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Re: Winter tyres 2020/12/28 19:12:36 (permalink) ☄ Helpfulby Wollemi 2020/12/28 20:10:18
Living as I do in the Highlands, winter tyres are essential if your journeys include untreated rural roads, many of which are unclassified in my particular location.
My Gen 2 Macan Turbo is currently fitted with Michelin Alpin 5 SUV N0 rated winter tyres. I tested them on fresh snow covered local roads for the first time today. The roads I encountered had up to 10cm fresh lightly compacted snow. The ambient temperature was -5c.
 
The results were excellent. Winter tyres are not all about traction avant. Steering and stopping grip also crucial. In my part of the UK, winter tyres are most certainly not a con. My life, and the safety of my Macan depend on the contact footprint of the Michelin Alpin 5 tyres. Today, both the car and the tyres passed all tests with flying colours.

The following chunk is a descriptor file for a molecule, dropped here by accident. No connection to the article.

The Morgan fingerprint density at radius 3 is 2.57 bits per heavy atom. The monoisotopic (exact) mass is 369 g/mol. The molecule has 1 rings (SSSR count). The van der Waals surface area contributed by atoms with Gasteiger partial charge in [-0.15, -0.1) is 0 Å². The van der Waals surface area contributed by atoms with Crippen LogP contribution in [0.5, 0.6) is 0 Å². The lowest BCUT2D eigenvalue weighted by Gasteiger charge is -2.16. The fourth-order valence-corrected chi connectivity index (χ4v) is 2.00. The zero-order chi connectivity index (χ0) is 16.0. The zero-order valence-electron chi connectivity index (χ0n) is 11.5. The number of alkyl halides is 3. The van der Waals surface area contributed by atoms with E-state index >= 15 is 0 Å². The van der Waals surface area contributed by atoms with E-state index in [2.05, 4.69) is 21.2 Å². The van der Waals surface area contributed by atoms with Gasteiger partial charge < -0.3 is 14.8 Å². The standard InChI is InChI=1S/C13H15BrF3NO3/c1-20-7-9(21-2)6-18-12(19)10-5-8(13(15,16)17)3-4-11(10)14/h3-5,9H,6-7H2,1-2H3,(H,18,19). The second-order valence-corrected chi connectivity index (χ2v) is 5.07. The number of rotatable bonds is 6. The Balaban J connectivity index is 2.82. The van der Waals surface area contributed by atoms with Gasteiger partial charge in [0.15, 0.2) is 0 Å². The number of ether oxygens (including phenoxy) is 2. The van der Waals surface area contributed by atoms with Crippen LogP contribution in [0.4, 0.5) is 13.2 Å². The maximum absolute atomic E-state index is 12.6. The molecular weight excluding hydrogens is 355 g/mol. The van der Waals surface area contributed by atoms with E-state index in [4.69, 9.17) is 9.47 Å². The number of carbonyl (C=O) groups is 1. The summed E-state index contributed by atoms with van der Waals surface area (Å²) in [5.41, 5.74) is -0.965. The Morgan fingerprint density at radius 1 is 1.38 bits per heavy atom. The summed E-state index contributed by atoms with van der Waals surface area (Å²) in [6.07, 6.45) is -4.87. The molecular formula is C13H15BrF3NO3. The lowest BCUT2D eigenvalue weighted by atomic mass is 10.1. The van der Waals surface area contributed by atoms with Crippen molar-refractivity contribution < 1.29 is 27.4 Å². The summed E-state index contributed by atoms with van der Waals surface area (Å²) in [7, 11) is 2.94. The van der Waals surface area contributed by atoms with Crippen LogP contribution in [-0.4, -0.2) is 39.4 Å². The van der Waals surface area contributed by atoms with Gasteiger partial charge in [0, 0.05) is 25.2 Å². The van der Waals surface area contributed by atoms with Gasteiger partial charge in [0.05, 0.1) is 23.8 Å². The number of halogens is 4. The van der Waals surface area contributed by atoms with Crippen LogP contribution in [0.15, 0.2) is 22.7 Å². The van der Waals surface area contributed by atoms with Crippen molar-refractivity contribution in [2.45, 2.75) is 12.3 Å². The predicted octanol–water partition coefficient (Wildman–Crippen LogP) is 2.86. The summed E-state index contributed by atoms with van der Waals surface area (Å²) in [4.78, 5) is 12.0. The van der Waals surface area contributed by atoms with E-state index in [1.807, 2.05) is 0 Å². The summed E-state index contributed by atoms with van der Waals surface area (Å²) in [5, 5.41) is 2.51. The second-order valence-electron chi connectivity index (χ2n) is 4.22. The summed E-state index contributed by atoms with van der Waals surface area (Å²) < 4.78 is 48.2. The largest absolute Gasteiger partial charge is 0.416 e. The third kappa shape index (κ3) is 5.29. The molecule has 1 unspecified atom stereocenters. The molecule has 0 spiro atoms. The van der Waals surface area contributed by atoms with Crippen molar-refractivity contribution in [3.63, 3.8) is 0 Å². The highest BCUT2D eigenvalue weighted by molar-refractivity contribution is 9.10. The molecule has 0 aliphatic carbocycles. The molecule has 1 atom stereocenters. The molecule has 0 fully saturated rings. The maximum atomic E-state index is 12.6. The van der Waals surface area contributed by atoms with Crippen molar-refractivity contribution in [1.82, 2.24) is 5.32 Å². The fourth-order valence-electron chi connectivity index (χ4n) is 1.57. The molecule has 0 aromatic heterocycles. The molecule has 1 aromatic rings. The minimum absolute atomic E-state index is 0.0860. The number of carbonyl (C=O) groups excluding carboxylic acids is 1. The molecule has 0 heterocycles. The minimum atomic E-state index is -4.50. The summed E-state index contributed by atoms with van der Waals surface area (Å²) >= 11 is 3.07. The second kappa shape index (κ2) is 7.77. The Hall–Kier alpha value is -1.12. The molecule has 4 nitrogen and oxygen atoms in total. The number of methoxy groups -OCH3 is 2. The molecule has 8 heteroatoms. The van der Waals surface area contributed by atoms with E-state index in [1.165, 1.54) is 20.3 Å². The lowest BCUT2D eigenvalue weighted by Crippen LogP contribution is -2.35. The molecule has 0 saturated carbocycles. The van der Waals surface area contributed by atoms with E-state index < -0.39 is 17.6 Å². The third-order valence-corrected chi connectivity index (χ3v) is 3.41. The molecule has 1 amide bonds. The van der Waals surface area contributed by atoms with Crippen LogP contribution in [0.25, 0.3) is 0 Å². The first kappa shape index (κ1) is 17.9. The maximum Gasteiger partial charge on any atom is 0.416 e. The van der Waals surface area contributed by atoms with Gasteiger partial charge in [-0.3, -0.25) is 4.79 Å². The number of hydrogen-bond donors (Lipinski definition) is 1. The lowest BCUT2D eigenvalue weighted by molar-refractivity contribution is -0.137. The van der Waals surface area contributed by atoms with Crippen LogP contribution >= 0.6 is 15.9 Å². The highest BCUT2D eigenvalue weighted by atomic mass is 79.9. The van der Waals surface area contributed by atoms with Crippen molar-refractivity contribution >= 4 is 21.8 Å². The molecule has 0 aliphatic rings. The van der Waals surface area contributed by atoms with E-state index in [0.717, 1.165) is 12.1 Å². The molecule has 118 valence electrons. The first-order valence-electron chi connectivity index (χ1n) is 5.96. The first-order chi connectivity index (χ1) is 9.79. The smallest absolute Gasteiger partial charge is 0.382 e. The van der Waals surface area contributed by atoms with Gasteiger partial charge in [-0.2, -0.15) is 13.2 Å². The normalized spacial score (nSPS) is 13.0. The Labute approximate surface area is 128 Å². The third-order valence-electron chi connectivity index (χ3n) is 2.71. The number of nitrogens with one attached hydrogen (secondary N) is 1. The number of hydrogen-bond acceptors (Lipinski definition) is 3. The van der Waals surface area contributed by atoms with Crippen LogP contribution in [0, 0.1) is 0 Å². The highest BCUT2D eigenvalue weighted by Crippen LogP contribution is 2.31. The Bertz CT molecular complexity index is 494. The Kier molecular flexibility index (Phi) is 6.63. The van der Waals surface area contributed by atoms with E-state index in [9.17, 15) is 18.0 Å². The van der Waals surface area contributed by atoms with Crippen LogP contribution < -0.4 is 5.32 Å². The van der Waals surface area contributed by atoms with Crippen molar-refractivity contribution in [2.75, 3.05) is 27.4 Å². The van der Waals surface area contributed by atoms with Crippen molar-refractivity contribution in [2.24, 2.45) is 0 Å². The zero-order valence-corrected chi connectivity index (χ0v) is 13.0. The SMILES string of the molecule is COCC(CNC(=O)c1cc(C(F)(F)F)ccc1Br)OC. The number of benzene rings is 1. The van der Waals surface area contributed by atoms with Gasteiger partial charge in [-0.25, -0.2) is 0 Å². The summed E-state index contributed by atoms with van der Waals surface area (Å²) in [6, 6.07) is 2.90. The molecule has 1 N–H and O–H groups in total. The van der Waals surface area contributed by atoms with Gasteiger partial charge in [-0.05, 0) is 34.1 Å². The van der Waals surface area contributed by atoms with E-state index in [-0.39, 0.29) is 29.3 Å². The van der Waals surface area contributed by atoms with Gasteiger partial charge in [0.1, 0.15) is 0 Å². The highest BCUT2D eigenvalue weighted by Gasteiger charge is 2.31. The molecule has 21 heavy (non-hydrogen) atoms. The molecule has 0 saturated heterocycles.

Brian
   

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stevehaley
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Re: Winter tyres 2020/12/28 20:25:07 (permalink)
Brian
i remember all too well the winter highlands weather and would definitely use full winters there.
it is more south of Birmingham say that i am talking about.
I think the dry crossover is circa zero and full wet around 8 at least from the few tests i have seen on the net And personal experience, With damp somewhere in between. 
my point wasnt that winters are a con but cross climates may actually be better compromise for use in winter for those of us south of the highlands as they give an almost equal response in all conditions short of full artic. Our winter climate is highly variable and weeks on end around 10degs are quite common whereas 3+in of snow is quite rare.